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jam / Map Happy

Should Destination Suggestions Be Taken With a Grain of Salt?

Right around this time of year, everyone from The New York Times to AFAR puts out their annual guide on where to go, what’s hot and what’s not. (Beautiful photography included, of course.)

Recommending places is something we avoid for one simple reason. There are as many different palates for adventure as much as there are different shades of purple. Everyone’s got a different opinion. At best, I can only tell you where I like to go.

Traveling is for the resource- and time-rich, and if you can do it, you should be thankful you can do it at all. 1 For people that have less of these things, there’s usually pressure to make every cent and second count. Cue the endless research, discussion and guides that are really nothing more than that: guides.

Destination lists aren’t definitive authorities—nothing is!—but should only serve as reminders of places that get frequently lost in the noise.

Canada may be awesome, but I’ve got better things to do and places to see this year.

I heard you the first time.

Broad strokes for individual context

Bear with me a second, dudes.

Finding the right place to go is like finding the right lipstick. There are an infinite number of choices, from matte and gloss options to figuring out whether you want Roman Holiday pink or Kiss Me Bubbles pink. I hate Date Night Kiss pink! Not only do I have to figure out the look, the shade, how long it lasts in use and the cost, I’m also thinking about whether it matches with my skin tone and if I have similar lipsticks at home already.

The world is really big! (gfpeck / Flickr)

Everyone has different preferences, and everyone has their own method of exploring. Combine that with varied cultural backgrounds, travel histories, levels of experience and most people are better off spinning a globe and pointing to a random location to determine their next adventure.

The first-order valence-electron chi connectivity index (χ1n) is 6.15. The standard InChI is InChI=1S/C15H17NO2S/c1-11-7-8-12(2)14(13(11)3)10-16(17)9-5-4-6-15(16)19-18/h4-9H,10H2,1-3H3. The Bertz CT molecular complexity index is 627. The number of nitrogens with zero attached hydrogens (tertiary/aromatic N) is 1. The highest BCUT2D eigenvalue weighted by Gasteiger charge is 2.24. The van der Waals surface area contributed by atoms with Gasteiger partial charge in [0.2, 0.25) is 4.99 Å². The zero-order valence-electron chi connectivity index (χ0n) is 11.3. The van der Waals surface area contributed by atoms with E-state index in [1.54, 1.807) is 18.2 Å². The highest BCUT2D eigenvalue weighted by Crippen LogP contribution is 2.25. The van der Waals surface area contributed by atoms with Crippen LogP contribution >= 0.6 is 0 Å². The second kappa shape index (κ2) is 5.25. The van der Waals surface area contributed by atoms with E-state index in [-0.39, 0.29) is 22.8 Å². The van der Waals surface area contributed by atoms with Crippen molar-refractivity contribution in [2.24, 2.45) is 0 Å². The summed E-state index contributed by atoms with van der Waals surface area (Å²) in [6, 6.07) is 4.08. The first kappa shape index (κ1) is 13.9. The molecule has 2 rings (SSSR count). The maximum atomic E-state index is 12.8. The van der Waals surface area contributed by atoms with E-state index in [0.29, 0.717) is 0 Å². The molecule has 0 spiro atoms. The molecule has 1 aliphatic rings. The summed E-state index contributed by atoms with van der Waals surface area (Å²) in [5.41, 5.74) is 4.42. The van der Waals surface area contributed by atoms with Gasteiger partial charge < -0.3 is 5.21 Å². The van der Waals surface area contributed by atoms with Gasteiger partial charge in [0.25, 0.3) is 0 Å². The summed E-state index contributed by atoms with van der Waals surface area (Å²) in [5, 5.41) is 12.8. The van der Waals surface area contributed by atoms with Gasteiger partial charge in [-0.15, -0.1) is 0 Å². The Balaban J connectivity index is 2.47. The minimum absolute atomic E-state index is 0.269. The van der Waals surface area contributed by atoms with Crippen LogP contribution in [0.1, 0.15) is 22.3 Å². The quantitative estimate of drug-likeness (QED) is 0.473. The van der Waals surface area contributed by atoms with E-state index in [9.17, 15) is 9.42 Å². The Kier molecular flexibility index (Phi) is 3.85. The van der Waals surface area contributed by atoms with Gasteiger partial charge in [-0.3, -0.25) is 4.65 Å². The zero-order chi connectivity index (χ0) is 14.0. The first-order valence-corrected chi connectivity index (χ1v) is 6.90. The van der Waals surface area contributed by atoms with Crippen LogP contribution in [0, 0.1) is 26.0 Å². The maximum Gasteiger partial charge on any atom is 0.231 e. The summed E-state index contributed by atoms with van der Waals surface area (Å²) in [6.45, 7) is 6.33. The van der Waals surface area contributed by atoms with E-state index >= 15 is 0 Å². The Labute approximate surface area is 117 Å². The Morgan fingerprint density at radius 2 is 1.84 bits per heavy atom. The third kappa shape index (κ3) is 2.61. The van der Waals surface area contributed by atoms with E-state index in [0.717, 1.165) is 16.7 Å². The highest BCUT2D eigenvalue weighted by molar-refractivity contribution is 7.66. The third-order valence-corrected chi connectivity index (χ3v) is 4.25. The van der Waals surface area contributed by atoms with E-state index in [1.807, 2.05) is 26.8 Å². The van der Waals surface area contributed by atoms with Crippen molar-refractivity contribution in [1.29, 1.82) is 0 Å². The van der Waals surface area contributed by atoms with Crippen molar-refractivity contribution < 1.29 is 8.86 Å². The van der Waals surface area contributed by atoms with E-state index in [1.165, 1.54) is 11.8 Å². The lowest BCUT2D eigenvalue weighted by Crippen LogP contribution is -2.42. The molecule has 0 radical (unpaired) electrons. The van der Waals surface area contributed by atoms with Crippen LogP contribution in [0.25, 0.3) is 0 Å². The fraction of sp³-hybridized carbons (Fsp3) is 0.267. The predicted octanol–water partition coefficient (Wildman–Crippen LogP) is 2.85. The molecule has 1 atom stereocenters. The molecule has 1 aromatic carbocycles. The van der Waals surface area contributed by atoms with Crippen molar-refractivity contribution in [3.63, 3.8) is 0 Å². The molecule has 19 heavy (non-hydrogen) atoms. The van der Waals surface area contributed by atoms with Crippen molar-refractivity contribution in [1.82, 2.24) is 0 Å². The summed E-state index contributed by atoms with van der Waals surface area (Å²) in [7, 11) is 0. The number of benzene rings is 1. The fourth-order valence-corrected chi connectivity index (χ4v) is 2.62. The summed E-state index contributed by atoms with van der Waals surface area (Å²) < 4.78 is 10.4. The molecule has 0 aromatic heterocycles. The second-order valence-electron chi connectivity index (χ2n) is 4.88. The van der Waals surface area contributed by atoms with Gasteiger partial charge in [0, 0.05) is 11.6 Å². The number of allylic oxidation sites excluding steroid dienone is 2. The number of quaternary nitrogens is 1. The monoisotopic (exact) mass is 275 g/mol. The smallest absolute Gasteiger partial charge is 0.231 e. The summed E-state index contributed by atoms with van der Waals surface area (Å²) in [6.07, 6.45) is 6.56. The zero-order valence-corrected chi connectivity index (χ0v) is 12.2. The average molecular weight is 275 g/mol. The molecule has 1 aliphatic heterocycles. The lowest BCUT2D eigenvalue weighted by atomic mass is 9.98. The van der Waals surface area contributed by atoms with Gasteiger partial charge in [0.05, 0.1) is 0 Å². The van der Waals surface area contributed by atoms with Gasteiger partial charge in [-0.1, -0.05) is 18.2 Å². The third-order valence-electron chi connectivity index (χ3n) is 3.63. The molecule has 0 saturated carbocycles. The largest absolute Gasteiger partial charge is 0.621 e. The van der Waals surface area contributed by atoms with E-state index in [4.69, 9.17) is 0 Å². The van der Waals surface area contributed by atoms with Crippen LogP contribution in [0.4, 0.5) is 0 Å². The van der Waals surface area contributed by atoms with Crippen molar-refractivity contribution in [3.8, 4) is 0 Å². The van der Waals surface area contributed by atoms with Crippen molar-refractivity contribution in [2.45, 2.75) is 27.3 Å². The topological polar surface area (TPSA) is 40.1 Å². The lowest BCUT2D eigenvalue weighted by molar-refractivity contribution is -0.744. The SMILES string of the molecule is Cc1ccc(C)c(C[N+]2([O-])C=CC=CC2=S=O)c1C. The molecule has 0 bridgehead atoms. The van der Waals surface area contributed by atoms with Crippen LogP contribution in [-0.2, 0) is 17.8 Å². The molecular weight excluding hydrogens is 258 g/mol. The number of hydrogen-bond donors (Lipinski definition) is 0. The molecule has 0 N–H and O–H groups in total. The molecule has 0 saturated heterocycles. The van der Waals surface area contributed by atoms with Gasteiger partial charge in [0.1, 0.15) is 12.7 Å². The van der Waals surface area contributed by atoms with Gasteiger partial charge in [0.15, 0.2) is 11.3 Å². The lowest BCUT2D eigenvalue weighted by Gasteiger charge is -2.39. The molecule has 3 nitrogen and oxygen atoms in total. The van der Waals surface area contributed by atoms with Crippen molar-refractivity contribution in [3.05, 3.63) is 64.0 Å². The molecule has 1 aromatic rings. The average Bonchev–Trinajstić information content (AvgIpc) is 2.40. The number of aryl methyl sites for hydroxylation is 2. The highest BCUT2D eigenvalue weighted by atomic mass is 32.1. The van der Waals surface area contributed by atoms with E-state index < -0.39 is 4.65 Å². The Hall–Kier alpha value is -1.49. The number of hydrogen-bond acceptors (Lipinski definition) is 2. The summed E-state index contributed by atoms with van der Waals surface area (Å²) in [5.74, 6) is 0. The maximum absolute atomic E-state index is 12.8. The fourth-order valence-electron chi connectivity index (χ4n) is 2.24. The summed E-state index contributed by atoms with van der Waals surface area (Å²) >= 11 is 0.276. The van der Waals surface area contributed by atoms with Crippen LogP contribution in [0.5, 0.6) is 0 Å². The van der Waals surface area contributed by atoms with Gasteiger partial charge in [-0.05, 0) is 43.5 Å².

It all belies one tiny little fact: Exoticism, or how we perceive exoticism, is directly related to our own personal exposure and what we perceive to be accessible.

That core principle tends to color everything about how we might experience a place.

Connecting to a place

A few years ago, I had this distinct conversation with a couple about London. I instantly found out I shared a ridiculous love for London in common with the husband, to the point where we couldn’t stop gabbing over it. The wife sheepishly admitted she found it just OK, but the shopping was good. She asked us to explain.

I exchanged a glance with the husband, and then he added without much explanation, “It’s just a vibe.”

That’s all there was to it. I nodded.

Strange as it sounds, places have different energies and frequencies. No amount of poignant words, intense research or degree of interest can convey those things across distance and space. The last thing to add to the mix is an anonymous stranger on the Internet telling you where to go.

Some places consistently take the “top spots” more than others. It’s often hard to find people that dislike London and Tokyo vehemently—in most cases, reactions are often lukewarm even at the worst end of the scale. These cities are usually considered the great destinations of the world because they are sprawling and diverse, and because they are so diverse, appeal to some baseline within every person.

Sometimes connectedness is hard to predict. (M M/ Flickr)

There’s often nothing to signify how it’ll turn out. I felt no connection to the country my parents emigrated from the first time I visited Vietnam. This didn’t change in repeat visits. It was an interesting note to a background and cultural heritage I was intimate with—a society I could communicate and function in!—but there was no personal gravitas pulling me to it.

If I took it one step further and really admitted the truth: I disliked it.2 Even that lack of connection was fascinating.

I’ve also fallen in love with places I never thought I would, perceiving it as a footnote or a stopover to some grander adventure: Malaysia (a prelude to Singapore), Jordan (a prelude to Turkey), Mexico and countless others. There’s my list, and there’s my list.

So go ahead, take those articles and throw it in the gutter. Forget Canada or Cuba if you don’t really care, go where you think you might want to go and explore even if you like it or you don’t. It’s the whole point.

2 footnotes

  1. Nothing will make you more grateful of this than meeting someone who may never be able to step outside the country they grew up in, ever, by sheer virtue of the fact they were born in a poor country and will probably never have the means to do so.
  2. And then there’s people that don’t feel like they belong in the place they actually did grow up in.





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